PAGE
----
The third model — known as ‘a generalised schema for a digital library’ — is the result of research developed within the EU-funded DELOS project. It constitutes the first holistic model specifically created for DL evaluation from the research community (Fuhr et al., 2001). The model describes the DL domain and its three core entities — ‘system/technology’, ‘data/collection’, and ‘users’ — all directing to a fourth entity called ‘usage’. The DL domain is over-arched by a larger circle called ‘research domain’. The research domain identifies the research areas involved in the four entities of the DL domain as follows:

  1. system/technology: system and technology researchers;

  2. data/collection: librarians, LIS researchers;

  3. users: publishers, sociology of science, communication researchers;

  4. usage: HCI, librarians, systems researchers (Fuhr et al., 2001).

This model effectively illustrates the heterogeneity of research fields involved in DLs. However — excluding policy makers, managers, senior librarians and administrators — does not take into account the organisational context of the DL.

The fourth and most recent model, grounded on Saracevic’s evaluation dimensions, identifies the most important evaluation criteria according to the different stakeholders of digital libraries, within a holistic perspective (‘Holistic DL evaluation model’) (Zhang, 2010). Zhang identified the most relevant digital library evaluation criteria among five groups of survey participants (administrators, developers, librarians, researchers, users), according to Saracevic’s six dimensions (content, technology, interface, service, user, context).

While conducting a comparative study on digital library evaluation models, I developed a LIS-oriented framework, as illustrated in Figure 1. The model includes both the user and system perspective. The arrows indicate the routes corresponding to the two perspectives, i.e. the DL core directions, respectively ‘use’ and ‘mission’.

Fig. 1

A LIS-oriented framework for DL evaluation.

The core entities of the DL are organisation, content, services and users. According to these four entities the evaluation can focus on organisational aspects (such as management and policies), content aspects (quality of data, metadata, digital collections and even digital libraries), service aspects (quality of technologies or quality of design), or users’ aspects (quality of interactions between users and the DL).

Developing metrics: EQUINOX, the DLib Test Suite and DigiQUAL

Among the first European projects on digital library evaluation, EQUINOX — Library Performance Measurement and Quality Management System, run from 1998 to 2000 — was the first one within which a set of specific performance indicators were developed. The intention of this set of indicators was to enhance the indicators for traditional library services presented in ISO 11620: Library Performance Indicators. The project delivered fourteen performance indicators, a consolidated list of datasets, a glossary and a list of collection methodologies which are still publicly available on the project website.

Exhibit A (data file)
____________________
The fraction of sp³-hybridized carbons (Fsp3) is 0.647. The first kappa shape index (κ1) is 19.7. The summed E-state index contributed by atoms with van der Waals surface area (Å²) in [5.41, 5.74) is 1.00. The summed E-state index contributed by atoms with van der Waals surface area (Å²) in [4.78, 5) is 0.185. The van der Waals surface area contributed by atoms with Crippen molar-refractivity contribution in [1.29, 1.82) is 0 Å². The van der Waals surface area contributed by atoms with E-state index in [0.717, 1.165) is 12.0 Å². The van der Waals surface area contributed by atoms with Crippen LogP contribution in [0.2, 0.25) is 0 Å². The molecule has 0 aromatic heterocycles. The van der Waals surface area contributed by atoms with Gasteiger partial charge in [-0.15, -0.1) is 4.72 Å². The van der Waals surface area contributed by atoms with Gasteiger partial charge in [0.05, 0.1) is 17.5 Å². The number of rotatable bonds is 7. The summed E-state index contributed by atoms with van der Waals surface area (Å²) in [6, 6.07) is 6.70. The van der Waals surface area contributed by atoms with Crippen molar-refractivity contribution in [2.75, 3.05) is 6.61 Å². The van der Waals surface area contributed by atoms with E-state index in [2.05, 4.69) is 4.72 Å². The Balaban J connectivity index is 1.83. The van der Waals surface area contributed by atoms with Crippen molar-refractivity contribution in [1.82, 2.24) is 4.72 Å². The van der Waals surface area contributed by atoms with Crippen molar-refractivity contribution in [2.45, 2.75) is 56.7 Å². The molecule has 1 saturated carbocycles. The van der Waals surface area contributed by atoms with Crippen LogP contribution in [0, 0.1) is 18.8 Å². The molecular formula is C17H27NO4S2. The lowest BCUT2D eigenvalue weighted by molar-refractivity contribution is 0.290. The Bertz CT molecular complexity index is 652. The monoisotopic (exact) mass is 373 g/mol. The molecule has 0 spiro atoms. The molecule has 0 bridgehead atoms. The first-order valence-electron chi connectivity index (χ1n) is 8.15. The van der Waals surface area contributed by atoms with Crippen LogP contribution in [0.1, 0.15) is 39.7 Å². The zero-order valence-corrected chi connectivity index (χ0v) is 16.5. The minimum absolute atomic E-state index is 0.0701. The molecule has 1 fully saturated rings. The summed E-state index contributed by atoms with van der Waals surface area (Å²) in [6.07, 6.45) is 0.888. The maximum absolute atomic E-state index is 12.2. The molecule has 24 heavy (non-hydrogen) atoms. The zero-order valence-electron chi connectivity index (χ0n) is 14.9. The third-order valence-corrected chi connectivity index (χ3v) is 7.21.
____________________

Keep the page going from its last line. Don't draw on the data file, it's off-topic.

During the same years, the D-Lib Working Group on Digital Library Metrics ran ‘The DLib Test Suite’ (Larsen, 2002), which was an ‘early attempt at organizing a rigorous and well supported test bed to enable comparative evaluation of digital library technologies and capabilities’ (Larsen, 2002), which was sponsored by the DLib Forum. The DLib Working Group elaborated a standard set of data for quantitative and comparative research, to evaluate and compare the effectiveness of digital libraries and component technologies in a distributed environment (Larsen, 2002).

Regardless of the efforts of EQUINOX and the DLib Metrics Working Group, there is a lack of common strategies for digital libraries evaluation. Within the ARL (Association of Research Libraries) an operational evaluation protocol has been developed, called DigiQUAL. DigiQUAL aims to provide a standard methodology to measure DL service quality and is grounded on the LibQUAL protocol, which is used to measure service quality by traditional libraries. DigiQUAL has identified more than one hundred eighty items around twelve themes related to digital library service quality (Lincoln, Cook & Kyrillidou, 2004).


In this paper we indicated interdisciplinary routes towards a global approach to DL evaluation, describing the state-of-the art, proposing models from different research fields, presenting a LIS-oriented framework and selecting the most relevant projects in this area. There is no common agreement on how to evaluate DLs and evaluation activities are still low-prioritised issues within the DL field. Several assessment methodologies have been built and the interdisciplinary research is growing, while a broadly accepted model is still lacking.

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Websites Referred to in the Text

ARL, Association of Research Libraries, http://www.arl.org/

Delos project, http://www.delos.info/

DigiQUAL, http://www.digiqual.org/digiqual/index.cfm

D-Lib Working Group on Digital Library Metrics, http://www.dlib.org/metrics/public/metrics-home.html

DL.org, http://www.dlorg.eu/; Quality Working Group, https://workinggroups.wiki.dlorg.eu/index.php/Quality_Working_Group

EQUINOX, http://equinox.dcu.ie, and http://equinox.dcu.ie/reports/pilist.html

LibQUAL, http://www.libqual.org/home